My muscles were wasted; I had to learn to walk again. I couldn’t hold a pen because my hands shook so badly.
The most terrifying thing: I’d lost senses I thought I would never lose. The music I’d liked before my transplant, I didn’t know why I liked it. Movies I’d found funny weren’t funny anymore. My short term memory was gone.
I don’t remember how I got better. I don’t remember when the certainty of death slipped away, and hope crept into my thoughts again.
All I remember doing, is taking baby steps up and down our driveway, my mum by my side, as I tried to build up some strength. Every step hurt. Before each one, I’d think: I can’t do any more. My mum scolded me: You must do it. And then I did.
There is an old hospital adage, that the nurses in Our Lady’s in Crumlin used to tell me when I spent time there as a child and a teenager: When you go into hospital, you take two suitcases with you – one to carry your clothes, and another to pack away your dignity.
I have found that it is the little indignities of hospital that are often harder than the big challenges.
In the spring of 2002, months after being released following my bone marrow transplant, I still had to wear a mask while walking around Our Lady’s. I had to cover my nose and mouth, to protect me from infection.
One day, I was collecting blood test forms to bring to the phlebotomist, and a nurse handed me a mask.
I refused to put it on. It just seemed like I’d been through enough. I’d had needles jabbed into me for years; I’d had tubes shoved into every part of my body; during transplant, I’d been too weak to get out of bed and had to be washed by nurses.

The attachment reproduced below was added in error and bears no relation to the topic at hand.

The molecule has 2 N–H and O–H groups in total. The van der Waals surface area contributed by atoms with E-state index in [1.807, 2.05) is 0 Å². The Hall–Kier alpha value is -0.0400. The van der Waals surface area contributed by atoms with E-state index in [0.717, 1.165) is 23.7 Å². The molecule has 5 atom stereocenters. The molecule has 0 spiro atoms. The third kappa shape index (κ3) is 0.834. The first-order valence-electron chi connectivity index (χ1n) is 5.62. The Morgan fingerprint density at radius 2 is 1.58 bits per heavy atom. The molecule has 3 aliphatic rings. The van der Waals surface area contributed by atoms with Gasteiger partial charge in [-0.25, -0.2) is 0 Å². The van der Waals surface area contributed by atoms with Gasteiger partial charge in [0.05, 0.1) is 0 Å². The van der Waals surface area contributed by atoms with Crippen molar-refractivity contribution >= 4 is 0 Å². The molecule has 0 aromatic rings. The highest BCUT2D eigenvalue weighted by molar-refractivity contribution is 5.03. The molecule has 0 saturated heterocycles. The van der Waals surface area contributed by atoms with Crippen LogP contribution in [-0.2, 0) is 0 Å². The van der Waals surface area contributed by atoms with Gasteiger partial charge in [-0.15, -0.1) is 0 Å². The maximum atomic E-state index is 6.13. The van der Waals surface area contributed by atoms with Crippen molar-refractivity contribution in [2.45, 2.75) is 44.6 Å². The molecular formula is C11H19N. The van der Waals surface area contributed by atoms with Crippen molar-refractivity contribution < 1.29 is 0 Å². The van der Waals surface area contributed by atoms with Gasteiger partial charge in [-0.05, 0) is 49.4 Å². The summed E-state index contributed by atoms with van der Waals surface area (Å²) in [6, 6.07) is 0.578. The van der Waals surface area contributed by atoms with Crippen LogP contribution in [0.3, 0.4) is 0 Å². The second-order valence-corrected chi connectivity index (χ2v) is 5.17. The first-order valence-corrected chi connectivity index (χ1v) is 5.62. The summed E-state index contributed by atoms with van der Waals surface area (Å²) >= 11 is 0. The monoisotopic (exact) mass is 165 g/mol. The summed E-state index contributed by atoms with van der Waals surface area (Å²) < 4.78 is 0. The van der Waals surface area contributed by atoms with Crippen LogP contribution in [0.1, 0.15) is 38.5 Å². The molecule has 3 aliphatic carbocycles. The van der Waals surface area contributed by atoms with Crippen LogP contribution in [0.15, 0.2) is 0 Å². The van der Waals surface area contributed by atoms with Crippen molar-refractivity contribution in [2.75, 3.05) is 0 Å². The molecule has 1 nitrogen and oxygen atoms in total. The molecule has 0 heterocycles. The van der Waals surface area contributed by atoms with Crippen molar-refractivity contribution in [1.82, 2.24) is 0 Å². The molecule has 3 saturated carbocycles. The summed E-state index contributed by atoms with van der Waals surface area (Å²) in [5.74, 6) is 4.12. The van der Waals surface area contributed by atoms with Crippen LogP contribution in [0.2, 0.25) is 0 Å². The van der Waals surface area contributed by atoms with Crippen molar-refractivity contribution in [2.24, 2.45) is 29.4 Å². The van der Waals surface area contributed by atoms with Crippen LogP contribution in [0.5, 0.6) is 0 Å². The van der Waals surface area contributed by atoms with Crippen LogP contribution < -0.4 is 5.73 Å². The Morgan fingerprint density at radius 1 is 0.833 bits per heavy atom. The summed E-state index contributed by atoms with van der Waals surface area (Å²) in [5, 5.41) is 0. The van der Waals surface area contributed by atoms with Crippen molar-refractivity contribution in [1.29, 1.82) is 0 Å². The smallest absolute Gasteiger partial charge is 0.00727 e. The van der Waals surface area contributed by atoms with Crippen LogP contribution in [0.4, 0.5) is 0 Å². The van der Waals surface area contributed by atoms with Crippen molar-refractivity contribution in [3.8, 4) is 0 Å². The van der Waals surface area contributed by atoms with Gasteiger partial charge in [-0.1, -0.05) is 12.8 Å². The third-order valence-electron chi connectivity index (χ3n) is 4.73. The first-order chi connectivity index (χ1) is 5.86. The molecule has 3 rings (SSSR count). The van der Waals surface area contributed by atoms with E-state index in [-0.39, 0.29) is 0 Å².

Now I was supposed to be getting better – I felt healthy and strong. I wasn’t going to cover my face while walking down a corridor.
The nurse refused to allow me go anywhere.
I’d been worried about my pride; she was worried about my health. In hospital a little indignity goes a long way. I wore the mask that day, and stayed infection free. I’ve never had to wear a mask in hospital since.
One outcome of a successful bone marrow transplant is that, afterwards, the recipient’s body contains the DNA of two individuals – his own, and the donor’s.
During one of my post-transplant visits to Crumlin Hospital some years ago, a nurse needed to take a sample of my own DNA, and she told me that the best way to get a good sample was to swab the inside of my mouth. Swimming in my blood is someone else’s blueprint.
I remember the day I got my new bone marrow. I sat on the edge of my bed in the High Dependency Unit in Crumlin, and my consultant attached a six-inch syringe to the catheter that was coming out of my chest. Slowly, he pushed my new marrow into me.
The extreme sickness and the battles with infection would come later. The process of actually getting the marrow was painless, and lasted just ten minutes.
The marrow had been harvested from my American donor less than twenty-four hours before. I didn’t know who my donor was; he or she was willing to undergo a painful bone marrow harvest in order to save the life of a teenager he or she had never met. For ethical reasons, we would never be allowed to meet.
As my new marrow was injected, I wondered about my donor’s interests, his or her hobbies, what he or she liked to eat for breakfast.
Someone I didn’t know was giving me back my life, right down to new DNA. I could offer them nothing, except thanks they would never hear.